Escalante National Monument
- This article is about the national monument proposed in the 1930s and present-day efforts to expand Utah park lands: for the national monument proclaimed in 1996 on a portion of the 1936 proposal, see Grand Staircase-Escalante National Monument.
Escalante National Monument was proposed by Secretary of the Interior Harold Ickes in the 1930s as a unit of the U.S. National Park Service in the canyonlands of south central Utah. Centering on the canyons of the Escalante River, the proposed monument encompassed portions of present-day Canyonlands and Capitol Reef national parks, Natural Bridges and Grand Staircase-Escalante national monuments and Glen Canyon National Recreation Area. The proposed national monument was to encompass about 4,500,000 acres (1,800,000 ha). The Second World War interrupted Ickes initiative, which had encountered resistance from Utah politicians.
The scheme was partially fulfilled with the establishment of Capitol Reef National Monument under the Antiquities Act in 1937 and Canyonlands National Park by act of Congress in 1964, and expanded with the proclamation of the Grand Staircase-Escalante National Monument by the Clinton Administration in 1996. Later proposals by the National Parks Conservation Association in the 1980s, former Utah Congressman Wayne Owens in the 1990s, and the Greater Canyonlands Coalition in the 2010s revived the idea, encountering renewed opposition from the Utah congressional delegation.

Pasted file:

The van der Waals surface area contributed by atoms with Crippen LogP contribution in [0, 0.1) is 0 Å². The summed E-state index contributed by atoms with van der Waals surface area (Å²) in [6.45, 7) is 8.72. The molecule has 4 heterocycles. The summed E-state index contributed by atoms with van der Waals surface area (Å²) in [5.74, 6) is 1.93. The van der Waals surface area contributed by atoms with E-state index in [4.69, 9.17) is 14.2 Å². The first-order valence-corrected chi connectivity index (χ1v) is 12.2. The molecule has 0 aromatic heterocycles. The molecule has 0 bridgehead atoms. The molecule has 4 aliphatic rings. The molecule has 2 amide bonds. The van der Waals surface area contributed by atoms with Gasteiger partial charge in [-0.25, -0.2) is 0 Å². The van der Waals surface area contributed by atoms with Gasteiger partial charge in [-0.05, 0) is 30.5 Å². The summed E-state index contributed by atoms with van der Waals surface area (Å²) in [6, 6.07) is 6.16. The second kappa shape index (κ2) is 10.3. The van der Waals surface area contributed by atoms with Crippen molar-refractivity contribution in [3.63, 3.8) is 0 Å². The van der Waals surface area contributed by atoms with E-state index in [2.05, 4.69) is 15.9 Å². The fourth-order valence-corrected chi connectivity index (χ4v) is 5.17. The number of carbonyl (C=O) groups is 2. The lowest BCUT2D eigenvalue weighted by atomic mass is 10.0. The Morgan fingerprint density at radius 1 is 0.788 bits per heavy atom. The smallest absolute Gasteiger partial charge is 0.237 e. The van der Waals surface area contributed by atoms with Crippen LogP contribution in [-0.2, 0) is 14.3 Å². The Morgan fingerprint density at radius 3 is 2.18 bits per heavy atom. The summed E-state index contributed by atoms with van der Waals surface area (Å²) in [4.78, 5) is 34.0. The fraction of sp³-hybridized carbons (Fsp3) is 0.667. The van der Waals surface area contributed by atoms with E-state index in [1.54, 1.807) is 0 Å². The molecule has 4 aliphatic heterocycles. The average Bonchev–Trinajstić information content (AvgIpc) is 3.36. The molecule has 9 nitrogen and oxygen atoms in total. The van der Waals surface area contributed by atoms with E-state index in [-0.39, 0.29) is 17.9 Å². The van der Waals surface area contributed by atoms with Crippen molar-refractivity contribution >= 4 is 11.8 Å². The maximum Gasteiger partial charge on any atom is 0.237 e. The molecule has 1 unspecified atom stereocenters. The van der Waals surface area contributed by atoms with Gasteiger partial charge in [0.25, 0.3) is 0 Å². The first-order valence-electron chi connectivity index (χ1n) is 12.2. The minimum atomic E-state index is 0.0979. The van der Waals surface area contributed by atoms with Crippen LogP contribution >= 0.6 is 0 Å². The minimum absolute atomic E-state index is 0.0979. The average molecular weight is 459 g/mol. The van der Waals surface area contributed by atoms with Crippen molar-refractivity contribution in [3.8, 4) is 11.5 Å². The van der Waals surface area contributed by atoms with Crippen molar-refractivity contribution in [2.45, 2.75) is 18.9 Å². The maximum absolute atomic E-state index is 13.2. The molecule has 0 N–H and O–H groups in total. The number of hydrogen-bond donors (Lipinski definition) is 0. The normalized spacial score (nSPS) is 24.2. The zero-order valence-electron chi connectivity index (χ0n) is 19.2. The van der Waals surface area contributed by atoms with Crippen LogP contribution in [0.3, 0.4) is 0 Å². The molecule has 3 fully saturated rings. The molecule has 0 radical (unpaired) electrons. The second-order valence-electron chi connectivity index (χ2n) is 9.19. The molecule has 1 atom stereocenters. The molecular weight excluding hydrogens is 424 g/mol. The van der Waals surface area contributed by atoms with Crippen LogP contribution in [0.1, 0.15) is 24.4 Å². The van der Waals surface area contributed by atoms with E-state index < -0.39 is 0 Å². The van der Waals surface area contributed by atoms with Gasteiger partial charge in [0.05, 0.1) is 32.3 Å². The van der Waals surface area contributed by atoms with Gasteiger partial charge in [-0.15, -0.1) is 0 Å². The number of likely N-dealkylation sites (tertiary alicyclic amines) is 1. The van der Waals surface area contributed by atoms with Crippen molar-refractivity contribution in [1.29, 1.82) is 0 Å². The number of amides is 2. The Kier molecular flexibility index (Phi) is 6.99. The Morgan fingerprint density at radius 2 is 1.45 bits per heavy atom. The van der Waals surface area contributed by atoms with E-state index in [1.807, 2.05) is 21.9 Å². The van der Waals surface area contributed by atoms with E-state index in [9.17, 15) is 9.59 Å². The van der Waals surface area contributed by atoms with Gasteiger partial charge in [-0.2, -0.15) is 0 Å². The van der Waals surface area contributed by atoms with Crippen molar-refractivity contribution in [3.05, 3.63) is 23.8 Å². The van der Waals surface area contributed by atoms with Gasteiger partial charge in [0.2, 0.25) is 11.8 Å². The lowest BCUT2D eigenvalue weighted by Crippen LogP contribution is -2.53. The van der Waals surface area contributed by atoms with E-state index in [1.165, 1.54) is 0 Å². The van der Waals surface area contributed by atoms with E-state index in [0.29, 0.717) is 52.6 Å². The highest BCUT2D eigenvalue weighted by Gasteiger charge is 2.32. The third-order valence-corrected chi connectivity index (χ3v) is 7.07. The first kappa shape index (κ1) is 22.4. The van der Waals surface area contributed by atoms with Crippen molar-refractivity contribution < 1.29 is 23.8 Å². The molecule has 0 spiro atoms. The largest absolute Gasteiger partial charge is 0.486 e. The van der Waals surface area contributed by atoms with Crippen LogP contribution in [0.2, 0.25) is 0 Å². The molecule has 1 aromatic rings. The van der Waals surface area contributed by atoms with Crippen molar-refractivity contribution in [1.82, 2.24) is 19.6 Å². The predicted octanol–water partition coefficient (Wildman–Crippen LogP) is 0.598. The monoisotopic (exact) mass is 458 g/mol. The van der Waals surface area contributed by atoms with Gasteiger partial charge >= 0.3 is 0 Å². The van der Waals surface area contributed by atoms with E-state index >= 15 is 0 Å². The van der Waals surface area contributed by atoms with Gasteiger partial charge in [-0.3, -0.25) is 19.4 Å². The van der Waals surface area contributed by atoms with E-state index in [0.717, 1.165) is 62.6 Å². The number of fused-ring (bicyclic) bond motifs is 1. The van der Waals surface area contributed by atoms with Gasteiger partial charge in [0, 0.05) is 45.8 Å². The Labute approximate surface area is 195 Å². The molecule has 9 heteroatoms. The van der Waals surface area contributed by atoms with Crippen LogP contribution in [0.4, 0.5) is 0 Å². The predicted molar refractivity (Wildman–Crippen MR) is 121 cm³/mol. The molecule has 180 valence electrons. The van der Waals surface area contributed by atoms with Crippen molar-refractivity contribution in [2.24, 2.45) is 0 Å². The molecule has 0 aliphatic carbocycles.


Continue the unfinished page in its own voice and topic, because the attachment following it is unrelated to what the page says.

On December 28, 2016 President Barack Obama proclaimed the 1.35 million acre Bears Ears National Monument to protect Bureau of Land Management public lands and part of the Manti-La Sal National Forest south and east of Canyonlands National Park. This area was part of the 1936 proposed national monument.
- Davidson, Lee (August 3, 1991). "Park Idea Dates Back to the 1930s". Deseret News. Retrieved 26 May 2014.
- "Greater Canyonlands National Monument: An Opportunity, A Legacy" (PDF). Greater Canyonlands Coalition. Retrieved 26 May 2014.
- "Park History:Canyonlands National Park". National Parks Traveleer. Retrieved 26 May 2014.
- Davidson, Lee (September 12, 1996). "Tug of war over area dates back 60 years". Deseret News.
- Repanshek, Kurt (February 21, 2010). "Will the Long-Desired "Completion" of Canyonlands National Park Ever Arrive?". National Parks Traveler. Retrieved 26 May 2014.
- Greater Canyonlands Coalition website advocating expansion of parklands in the Canyonlands region
- "Federal Park Policy in Utah: The Escalante National Monument Controversy of 1935-1940" By Elmo R. Richardson. Utah Historical Quarterly (Volume 33, Number 2, April 1965)